Mr. Zoda teaches Academic Biology and Honors Biology II. In biology, they spent the month of November learning about energy in biological systems. Students studied photosynthesis and cell respiration. They learned how each of these processes transforms energy for life on Earth. They completed a summative project where they had to create posters with these processes explaining why they might be important for a developing colony on Mars.
In Honors Biology 2, students studied enzymes, and the digestive system. Students completed an enzyme lab with potatoes, examining the effect of catalase enzyme under various temperature and pH conditions. They also studied the prominent enzymes of the digestive system, and how the process of digestion and absorption take place. As a class, they created a giant digestive system poster, where each student wrote a research report about a specific structure within the digestive system.
It has been a busy month for students in the social studies department.
Ms. Egan's AP Government class will soon be discussing whether to impeach or not to impeach. Each group's mission is to determine whether or not their assigned president committed any impeachable offenses while in office. Students will present their findings in a slide presentation.
Ms. Currie's fourth period students are creating bumper stickers that explain the principles of the Constitution, which included a gallery walk activity. (Pictures attached.)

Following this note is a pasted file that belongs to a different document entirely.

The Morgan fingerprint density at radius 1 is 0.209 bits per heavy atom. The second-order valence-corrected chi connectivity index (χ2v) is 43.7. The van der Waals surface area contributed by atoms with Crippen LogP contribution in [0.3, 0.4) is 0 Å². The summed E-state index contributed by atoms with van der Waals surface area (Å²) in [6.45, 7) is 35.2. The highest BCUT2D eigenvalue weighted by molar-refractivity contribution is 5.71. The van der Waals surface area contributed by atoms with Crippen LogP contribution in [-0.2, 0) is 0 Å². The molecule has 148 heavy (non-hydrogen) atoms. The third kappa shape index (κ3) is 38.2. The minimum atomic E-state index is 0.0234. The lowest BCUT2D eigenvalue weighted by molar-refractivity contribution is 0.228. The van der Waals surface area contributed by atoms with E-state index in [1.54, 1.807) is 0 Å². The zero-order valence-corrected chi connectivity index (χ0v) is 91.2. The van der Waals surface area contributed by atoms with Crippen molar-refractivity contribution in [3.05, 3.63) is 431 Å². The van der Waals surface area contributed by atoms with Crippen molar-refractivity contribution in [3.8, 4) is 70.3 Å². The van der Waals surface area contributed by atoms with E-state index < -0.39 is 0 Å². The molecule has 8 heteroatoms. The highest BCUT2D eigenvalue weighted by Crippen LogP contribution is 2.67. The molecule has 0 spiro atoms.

Mr. Huber and Ms. Wright's classes enjoyed a field trip to Washington, D.C., in the last week of November. Students had the opportunity to tour the monuments and memorials on the National Mall. By chance, they were also able to see the presidential motorcade drive by. The trip concluded with a visit to the Holocaust Memorial Museum to connect to students' learning on WWII, responsible citizenship, and human social behavior. Students were able to speak with survivors of the Holocaust, and reflect upon the importance of preventing genocide and dictatorship. (Pictures attached.)
Mr. Kotofsky's Pop Culture classes had a great time attending their American Pop Culture field trip. (Pictures attached.)
Hola, Ciao, and Hello! Happy Holidays! We are so proud of the tremendous progress that many of our students have made in their language acquisition during this part of the year. Make sure your student keeps up with practice over the winter break. Have a magical holiday season!
Many of our Spanish and Italian classes have been working on cultural or grammar related projects. In particular, Medical Spanish just completed a project tied to the injury vocabulary. Italian 1 will be creating videos describing themselves. Signora Guida’s students are pretending to be Italian travel influencers on TikTok and Instagram. Our ELD classes have been exploring plot and learning about many other literary terms. Señorita Broggi’s class will participate in the Pulsera Project to buy pulseras from Nicaragua/Guatemala artisans in support of fair trade.
Teacher Spotlight - Mr. Patrick Gleeson, Italian
Mr. Gleeson completed his undergraduate work at Arcadia University with a degree in Math and Italian. His Master’s degree is in Education from Cabrini University. Prior to teaching Italian at Truman, he taught math. Mr. Gleeson enjoys spending time with his family, playing the guitar, and traveling. He is the “expert on all things coffee” according to his colleagues in the World Language Department.